Tue | Feb 18, 2020

UK voters decide who they want to resolve Brexit impasse

Published:Thursday | December 12, 2019 | 9:27 AM
In this two photo combo image, showing the leaders of Britain's two main political parties outside their polling stations to vote Thursday, December 12, 2019, in the general election. At left is Conservative Party leader Boris Johnson at Methodist Central Hall in Westminster area of London, and photo at right shows Britain's Labour Party leader Jeremy Corbyn, in Islington area of London. (AP Photo/Frank Augstein, Thanassis Stavrakis)

LONDON (AP) — Britons who have endured three years of wrangling over their country’s messy divorce from the European Union cast ballots Thursday in an election billed as a way out of the Brexit stalemate and one of the deeply divided country’s most important votes since World War II.

The contest pits Prime Minister Boris Johnson, who says he will take Britain out of the EU by January 31, against opposition leader Jeremy Corbyn, who promises another referendum on Brexit.

All 650 seats in the House of Commons are up for grabs in the election, which is being held more than two years ahead of schedule.

At a fish market in the eastern port of Grimsby, seafood company owner Nathan Godley summed up the hopes of many people that — one way or another — the election would provide a pathway to a resolution of Brexit.

“I think we all got a bit weary of the politicians over the last few years really and I think having a government with a majority to give them the clout to actually do what they want is a good thing,” he said.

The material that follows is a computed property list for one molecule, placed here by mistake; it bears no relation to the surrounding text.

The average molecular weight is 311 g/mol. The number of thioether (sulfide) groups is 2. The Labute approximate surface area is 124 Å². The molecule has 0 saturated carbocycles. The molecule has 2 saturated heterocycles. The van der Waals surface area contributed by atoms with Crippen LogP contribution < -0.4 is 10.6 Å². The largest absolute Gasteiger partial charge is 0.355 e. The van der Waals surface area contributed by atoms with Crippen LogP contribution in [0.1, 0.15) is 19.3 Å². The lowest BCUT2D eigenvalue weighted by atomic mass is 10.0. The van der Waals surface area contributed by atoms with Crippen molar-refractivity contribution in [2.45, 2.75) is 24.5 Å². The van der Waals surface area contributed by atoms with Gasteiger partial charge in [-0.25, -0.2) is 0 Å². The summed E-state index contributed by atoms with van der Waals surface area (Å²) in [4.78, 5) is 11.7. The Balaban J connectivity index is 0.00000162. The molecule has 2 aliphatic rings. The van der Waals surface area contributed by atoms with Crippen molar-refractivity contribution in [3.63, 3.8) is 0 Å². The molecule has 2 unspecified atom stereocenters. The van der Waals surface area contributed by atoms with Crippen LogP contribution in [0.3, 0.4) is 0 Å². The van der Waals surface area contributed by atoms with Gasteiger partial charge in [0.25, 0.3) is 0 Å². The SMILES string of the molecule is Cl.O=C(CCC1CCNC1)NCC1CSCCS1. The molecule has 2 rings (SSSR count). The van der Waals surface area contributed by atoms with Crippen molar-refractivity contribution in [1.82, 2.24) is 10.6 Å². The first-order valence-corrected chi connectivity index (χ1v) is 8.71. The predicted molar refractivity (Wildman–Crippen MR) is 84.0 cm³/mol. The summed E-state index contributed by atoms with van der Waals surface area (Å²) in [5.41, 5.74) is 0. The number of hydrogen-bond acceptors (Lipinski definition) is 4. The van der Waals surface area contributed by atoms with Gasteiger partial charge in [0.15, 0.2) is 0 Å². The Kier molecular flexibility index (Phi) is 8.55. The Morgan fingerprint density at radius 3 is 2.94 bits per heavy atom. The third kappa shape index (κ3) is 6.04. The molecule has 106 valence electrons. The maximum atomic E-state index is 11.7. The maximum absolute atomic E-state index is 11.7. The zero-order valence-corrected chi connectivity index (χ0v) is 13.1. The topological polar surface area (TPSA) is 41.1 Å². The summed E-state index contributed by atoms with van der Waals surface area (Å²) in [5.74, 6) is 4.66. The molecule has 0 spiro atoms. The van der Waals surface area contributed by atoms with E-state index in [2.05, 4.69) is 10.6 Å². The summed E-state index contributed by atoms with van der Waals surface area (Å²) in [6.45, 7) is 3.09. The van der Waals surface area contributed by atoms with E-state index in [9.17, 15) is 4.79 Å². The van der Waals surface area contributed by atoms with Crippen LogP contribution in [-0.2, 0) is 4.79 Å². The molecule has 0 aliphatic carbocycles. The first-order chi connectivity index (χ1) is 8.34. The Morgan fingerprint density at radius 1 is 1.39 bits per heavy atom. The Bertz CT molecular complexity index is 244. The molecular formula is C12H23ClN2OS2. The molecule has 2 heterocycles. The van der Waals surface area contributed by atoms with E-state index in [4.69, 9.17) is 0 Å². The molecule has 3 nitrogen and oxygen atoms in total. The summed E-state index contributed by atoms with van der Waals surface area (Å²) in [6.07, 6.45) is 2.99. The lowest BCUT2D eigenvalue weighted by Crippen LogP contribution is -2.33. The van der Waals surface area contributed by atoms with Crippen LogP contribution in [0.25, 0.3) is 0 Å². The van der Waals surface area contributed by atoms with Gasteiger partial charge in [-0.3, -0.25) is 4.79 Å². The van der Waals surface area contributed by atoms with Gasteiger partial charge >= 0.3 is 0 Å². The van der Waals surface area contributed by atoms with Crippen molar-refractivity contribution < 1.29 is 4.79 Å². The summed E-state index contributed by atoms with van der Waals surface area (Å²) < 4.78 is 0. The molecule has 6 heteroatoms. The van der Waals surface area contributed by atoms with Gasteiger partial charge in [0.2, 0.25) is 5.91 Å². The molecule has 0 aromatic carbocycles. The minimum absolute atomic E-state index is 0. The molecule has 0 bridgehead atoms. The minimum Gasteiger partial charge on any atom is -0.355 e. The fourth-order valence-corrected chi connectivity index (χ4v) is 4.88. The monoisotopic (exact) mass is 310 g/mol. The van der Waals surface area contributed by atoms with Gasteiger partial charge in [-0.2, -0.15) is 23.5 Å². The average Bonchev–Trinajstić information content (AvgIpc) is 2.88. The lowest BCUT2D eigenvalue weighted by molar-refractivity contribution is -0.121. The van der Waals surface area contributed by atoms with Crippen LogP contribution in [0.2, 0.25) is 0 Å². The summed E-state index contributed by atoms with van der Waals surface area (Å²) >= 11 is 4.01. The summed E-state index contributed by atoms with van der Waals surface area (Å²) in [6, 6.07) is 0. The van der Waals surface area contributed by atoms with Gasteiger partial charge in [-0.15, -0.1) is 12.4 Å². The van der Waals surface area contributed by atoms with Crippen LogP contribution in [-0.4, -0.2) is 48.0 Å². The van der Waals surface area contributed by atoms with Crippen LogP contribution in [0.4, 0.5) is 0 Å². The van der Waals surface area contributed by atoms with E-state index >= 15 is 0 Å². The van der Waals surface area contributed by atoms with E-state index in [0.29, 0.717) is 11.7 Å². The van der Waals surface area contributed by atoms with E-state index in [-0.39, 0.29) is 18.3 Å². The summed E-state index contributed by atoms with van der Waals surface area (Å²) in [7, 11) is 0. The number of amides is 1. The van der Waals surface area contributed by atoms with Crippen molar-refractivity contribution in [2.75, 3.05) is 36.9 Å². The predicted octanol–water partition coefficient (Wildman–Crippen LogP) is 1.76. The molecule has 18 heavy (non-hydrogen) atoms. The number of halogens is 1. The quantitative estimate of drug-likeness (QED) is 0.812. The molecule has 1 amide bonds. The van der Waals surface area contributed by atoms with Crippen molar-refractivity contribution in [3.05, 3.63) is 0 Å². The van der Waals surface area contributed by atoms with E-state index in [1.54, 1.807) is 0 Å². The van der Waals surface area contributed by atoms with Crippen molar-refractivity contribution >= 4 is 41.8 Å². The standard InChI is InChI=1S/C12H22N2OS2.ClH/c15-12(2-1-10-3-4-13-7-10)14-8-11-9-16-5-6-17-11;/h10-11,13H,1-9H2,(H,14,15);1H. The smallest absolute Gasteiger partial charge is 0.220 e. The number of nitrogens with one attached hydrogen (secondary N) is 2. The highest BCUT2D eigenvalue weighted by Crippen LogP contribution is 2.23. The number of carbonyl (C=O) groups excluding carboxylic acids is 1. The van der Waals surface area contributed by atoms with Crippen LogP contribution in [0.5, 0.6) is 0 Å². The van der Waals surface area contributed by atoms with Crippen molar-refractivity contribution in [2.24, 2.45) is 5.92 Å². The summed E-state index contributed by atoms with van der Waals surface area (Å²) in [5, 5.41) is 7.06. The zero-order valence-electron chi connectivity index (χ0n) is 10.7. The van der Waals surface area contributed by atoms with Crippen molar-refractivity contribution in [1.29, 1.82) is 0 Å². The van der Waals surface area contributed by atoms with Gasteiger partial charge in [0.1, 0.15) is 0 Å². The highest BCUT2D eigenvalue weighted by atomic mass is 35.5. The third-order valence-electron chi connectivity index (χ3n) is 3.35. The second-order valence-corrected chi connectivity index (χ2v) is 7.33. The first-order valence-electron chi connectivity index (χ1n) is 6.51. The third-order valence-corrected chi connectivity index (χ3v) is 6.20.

Johnson voted at Methodist Central Hall in London, accompanied by his dog, Dilyn.

Corbyn was greeted by supporters and an activist dressed as Elmo from “Sesame Street”as he arrived to vote in his north London constituency.

Swedish climate activist Greta Thunberg urged the country to look beyond Brexit.

“Every election is a climate election. Vote for your children. Vote for the planet. Vote for future generations. Vote for humanity,” Thunberg tweeted the day after Time magazine selected her as its youngest ever Person of the Year.

With so much at stake, political parties have pushed the boundaries of truth, transparency and reality during five weeks of campaigning.

Johnson’s Conservative Party was criticised for using misleading tactics on social media, while Corbyn’s Labour Party promised to tax the rich, boost government spending and nationalise industries such as railroads and water companies.

One of the focal points of the ugly campaign was the National Health Service, a deeply respected institution that has struggled to meet rising demand after nine years of austerity under Conservative-led governments.

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